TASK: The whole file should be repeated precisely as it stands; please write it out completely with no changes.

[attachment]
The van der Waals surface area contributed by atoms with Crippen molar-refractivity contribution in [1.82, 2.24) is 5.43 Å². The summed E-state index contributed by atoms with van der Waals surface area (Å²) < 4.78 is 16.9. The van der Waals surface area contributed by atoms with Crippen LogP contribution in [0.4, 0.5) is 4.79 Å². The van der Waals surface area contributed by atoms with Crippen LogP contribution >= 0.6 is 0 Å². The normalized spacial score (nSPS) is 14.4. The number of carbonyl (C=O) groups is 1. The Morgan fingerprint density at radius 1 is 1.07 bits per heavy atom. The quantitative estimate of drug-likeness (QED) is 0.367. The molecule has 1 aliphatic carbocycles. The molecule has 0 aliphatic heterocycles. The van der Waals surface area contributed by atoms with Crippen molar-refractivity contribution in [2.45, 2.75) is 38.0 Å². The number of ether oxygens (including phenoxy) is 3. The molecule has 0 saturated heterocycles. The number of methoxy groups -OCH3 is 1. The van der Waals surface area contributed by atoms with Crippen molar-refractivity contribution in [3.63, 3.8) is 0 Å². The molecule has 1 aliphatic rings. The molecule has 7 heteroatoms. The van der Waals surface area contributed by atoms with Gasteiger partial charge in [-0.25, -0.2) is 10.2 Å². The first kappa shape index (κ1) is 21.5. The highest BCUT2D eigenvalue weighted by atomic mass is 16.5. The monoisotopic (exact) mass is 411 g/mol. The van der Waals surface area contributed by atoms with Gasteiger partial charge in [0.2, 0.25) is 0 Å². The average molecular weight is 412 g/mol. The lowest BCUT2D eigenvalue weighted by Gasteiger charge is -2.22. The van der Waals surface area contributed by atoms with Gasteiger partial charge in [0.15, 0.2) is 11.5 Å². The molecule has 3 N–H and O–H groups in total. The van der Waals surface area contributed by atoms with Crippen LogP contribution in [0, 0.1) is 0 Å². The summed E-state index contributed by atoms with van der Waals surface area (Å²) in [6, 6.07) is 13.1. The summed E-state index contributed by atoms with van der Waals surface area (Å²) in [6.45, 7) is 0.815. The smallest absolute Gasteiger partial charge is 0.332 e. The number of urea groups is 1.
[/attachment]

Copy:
The van der Waals surface area contributed by atoms with Crippen molar-refractivity contribution in [1.82, 2.24) is 5.43 Å². The summed E-state index contributed by atoms with van der Waals surface area (Å²) < 4.78 is 16.9. The van der Waals surface area contributed by atoms with Crippen LogP contribution in [0.4, 0.5) is 4.79 Å². The van der Waals surface area contributed by atoms with Crippen LogP contribution >= 0.6 is 0 Å². The normalized spacial score (nSPS) is 14.4. The number of carbonyl (C=O) groups is 1. The Morgan fingerprint density at radius 1 is 1.07 bits per heavy atom. The quantitative estimate of drug-likeness (QED) is 0.367. The molecule has 1 aliphatic carbocycles. The molecule has 0 aliphatic heterocycles. The van der Waals surface area contributed by atoms with Crippen molar-refractivity contribution in [2.45, 2.75) is 38.0 Å². The number of ether oxygens (including phenoxy) is 3. The molecule has 0 saturated heterocycles. The number of methoxy groups -OCH3 is 1. The van der Waals surface area contributed by atoms with Crippen molar-refractivity contribution in [3.63, 3.8) is 0 Å². The molecule has 1 aliphatic rings. The molecule has 7 heteroatoms. The van der Waals surface area contributed by atoms with Gasteiger partial charge in [-0.25, -0.2) is 10.2 Å². The first kappa shape index (κ1) is 21.5. The highest BCUT2D eigenvalue weighted by atomic mass is 16.5. The monoisotopic (exact) mass is 411 g/mol. The van der Waals surface area contributed by atoms with Gasteiger partial charge in [0.2, 0.25) is 0 Å². The average molecular weight is 412 g/mol. The lowest BCUT2D eigenvalue weighted by Gasteiger charge is -2.22. The van der Waals surface area contributed by atoms with Gasteiger partial charge in [0.15, 0.2) is 11.5 Å². The molecule has 3 N–H and O–H groups in total. The van der Waals surface area contributed by atoms with Crippen LogP contribution in [0, 0.1) is 0 Å². The summed E-state index contributed by atoms with van der Waals surface area (Å²) in [6, 6.07) is 13.1. The summed E-state index contributed by atoms with van der Waals surface area (Å²) in [6.45, 7) is 0.815. The smallest absolute Gasteiger partial charge is 0.332 e. The number of urea groups is 1.